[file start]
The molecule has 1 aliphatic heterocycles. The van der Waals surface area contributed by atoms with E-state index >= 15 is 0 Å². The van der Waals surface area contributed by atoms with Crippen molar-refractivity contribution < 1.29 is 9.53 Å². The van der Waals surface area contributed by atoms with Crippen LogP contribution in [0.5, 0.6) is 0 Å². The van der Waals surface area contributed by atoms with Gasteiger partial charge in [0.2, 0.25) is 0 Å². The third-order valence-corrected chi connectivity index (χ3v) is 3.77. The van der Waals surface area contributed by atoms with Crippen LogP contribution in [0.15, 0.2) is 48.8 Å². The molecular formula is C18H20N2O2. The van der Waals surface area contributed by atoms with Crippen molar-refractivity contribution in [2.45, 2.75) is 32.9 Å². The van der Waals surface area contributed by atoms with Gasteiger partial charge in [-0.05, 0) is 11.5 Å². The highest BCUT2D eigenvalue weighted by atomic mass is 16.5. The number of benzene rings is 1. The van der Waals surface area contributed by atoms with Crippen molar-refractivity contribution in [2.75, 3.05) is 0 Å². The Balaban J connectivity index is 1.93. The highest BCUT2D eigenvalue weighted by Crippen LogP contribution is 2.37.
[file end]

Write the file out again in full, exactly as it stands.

The molecule has 1 aliphatic heterocycles. The van der Waals surface area contributed by atoms with E-state index >= 15 is 0 Å². The van der Waals surface area contributed by atoms with Crippen molar-refractivity contribution < 1.29 is 9.53 Å². The van der Waals surface area contributed by atoms with Crippen LogP contribution in [0.5, 0.6) is 0 Å². The van der Waals surface area contributed by atoms with Gasteiger partial charge in [0.2, 0.25) is 0 Å². The third-order valence-corrected chi connectivity index (χ3v) is 3.77. The van der Waals surface area contributed by atoms with Crippen LogP contribution in [0.15, 0.2) is 48.8 Å². The molecular formula is C18H20N2O2. The van der Waals surface area contributed by atoms with Crippen molar-refractivity contribution in [2.45, 2.75) is 32.9 Å². The van der Waals surface area contributed by atoms with Gasteiger partial charge in [-0.05, 0) is 11.5 Å². The highest BCUT2D eigenvalue weighted by atomic mass is 16.5. The number of benzene rings is 1. The van der Waals surface area contributed by atoms with Crippen molar-refractivity contribution in [2.75, 3.05) is 0 Å². The Balaban J connectivity index is 1.93. The highest BCUT2D eigenvalue weighted by Crippen LogP contribution is 2.37.